Lauri was referring to the 1st Macs from 1984+ (128k, 512k, Plus) - not those newfangled wiz-bang machines Wink

Myself, I went from beige G3 to QS G4, missing out on the B/W G3 towers in-between. I wish I had owned a B/W though, beautiful to look at and excellent Mac's, all around top class machines.

Troyd's picture
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Joined: 2014 Nov 14

As an owner of one, they are nice to look at but they are a heap of unreliable junk. A halfway house between old world and new world Macs and beyond temperamental. Only really worth getting if you love troubleshooting.

adespoton's picture
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Joined: 2015 Feb 15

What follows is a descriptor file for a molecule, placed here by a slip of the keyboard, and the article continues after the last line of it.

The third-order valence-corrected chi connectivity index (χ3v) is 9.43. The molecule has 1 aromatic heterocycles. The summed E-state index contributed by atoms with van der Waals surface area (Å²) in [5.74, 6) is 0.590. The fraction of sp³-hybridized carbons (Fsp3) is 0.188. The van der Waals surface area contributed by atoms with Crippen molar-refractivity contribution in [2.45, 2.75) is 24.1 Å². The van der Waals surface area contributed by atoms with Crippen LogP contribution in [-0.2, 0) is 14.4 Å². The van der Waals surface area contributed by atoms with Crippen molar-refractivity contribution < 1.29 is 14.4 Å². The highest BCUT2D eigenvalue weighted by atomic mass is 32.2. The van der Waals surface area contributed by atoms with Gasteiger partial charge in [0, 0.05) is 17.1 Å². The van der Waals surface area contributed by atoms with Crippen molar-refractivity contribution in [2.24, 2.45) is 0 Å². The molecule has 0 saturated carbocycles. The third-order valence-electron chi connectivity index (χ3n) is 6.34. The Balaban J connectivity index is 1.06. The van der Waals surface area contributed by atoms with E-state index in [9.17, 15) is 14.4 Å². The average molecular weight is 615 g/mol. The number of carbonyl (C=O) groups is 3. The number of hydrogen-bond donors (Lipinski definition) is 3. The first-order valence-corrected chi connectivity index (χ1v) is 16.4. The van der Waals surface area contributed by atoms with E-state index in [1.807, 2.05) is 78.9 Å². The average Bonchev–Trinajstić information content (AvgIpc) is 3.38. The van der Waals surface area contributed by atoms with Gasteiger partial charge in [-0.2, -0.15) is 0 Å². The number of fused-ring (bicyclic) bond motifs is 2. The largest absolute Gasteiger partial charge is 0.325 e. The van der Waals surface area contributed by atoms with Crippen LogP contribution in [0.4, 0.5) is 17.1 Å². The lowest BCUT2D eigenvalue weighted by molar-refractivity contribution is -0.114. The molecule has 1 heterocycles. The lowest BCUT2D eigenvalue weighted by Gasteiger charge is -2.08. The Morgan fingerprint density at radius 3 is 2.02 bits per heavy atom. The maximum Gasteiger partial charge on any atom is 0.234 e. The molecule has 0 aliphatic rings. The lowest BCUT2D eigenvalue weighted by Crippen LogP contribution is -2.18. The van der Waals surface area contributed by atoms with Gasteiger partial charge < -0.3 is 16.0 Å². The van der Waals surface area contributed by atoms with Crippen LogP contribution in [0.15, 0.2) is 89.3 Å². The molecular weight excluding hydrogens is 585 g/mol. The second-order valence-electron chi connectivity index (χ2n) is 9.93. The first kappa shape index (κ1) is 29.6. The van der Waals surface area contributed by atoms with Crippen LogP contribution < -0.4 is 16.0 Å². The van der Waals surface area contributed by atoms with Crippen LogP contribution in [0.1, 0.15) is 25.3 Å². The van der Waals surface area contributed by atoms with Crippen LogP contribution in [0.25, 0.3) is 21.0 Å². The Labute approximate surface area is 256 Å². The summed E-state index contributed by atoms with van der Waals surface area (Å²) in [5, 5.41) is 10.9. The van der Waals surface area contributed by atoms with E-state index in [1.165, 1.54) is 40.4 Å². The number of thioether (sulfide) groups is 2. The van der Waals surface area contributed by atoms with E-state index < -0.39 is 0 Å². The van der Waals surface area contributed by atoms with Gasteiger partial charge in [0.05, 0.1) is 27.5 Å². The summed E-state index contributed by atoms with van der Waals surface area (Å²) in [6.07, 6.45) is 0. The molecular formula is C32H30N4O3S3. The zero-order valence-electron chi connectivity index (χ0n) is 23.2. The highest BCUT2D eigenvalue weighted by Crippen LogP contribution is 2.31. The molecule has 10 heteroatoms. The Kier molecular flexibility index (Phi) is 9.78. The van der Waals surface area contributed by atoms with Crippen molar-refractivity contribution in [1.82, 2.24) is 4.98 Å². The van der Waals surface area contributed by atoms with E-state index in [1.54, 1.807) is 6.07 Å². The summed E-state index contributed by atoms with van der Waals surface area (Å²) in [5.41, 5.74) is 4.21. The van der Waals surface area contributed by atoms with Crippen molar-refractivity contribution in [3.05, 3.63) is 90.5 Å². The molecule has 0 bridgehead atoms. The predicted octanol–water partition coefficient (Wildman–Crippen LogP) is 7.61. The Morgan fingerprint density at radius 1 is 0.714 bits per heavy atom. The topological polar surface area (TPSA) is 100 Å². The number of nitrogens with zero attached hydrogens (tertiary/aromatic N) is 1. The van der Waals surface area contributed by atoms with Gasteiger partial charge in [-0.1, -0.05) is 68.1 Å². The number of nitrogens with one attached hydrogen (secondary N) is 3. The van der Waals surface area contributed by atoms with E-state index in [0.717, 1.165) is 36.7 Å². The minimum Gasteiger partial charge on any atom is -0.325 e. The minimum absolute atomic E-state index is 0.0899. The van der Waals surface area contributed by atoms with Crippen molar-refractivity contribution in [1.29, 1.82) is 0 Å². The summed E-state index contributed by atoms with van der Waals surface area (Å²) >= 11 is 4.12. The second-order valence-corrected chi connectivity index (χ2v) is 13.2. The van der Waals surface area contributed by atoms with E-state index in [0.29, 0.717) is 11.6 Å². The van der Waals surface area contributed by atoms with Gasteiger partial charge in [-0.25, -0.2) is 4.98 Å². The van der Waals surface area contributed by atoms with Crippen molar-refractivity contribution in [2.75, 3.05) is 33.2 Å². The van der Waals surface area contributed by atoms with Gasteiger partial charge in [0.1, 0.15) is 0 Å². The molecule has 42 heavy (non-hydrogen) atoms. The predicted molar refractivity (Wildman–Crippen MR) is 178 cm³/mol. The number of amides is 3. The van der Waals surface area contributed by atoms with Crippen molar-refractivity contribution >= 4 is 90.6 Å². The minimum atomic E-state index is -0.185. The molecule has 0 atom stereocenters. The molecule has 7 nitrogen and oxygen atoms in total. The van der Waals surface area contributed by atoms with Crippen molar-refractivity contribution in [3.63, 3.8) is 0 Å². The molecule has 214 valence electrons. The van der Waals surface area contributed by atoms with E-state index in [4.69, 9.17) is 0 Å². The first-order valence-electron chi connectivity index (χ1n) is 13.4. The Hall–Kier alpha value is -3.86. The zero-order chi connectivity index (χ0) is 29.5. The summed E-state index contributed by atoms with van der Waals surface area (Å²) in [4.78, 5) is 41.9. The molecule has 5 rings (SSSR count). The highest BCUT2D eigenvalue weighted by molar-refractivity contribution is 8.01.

Yeah... purchased new, my Macs were:
Mac Plus (would recommend, but always had SE envy)
Mac Colour Classic (would NOT recommend; the Colour Classic II was what I really wanted)
iMac DV SE (was an excellent Mac whose slot load drive started to die, so I took that as a sign to upgrade)
iMac G5 (This Mac was AWESOME but sadly never had an OS that took full advantage of its potential)
2009 iMac (Lasted well, until I decided to go to laptops)

Finally, eventually I ended up with enough disposable income to begin buying the used Macs I'd always wanted. I'm still missing an SE/30 and a TAM though.

I've never desired one of the G3 towers. My DVSE did pretty much everything they did in a more compact package, and my G5, while it was limited to OS X, was a powerhouse.

The observant among you will notice that I skipped right from 68030 to G3. Sort of. I had a PDS accelerator for my Colour Classic, and modified the logic board for 640x480 resolution. I had plans to solder on another DAC chip to support stereo sound, but never got there before I eventually sold on my hotrodded paperweight to another enthusiast.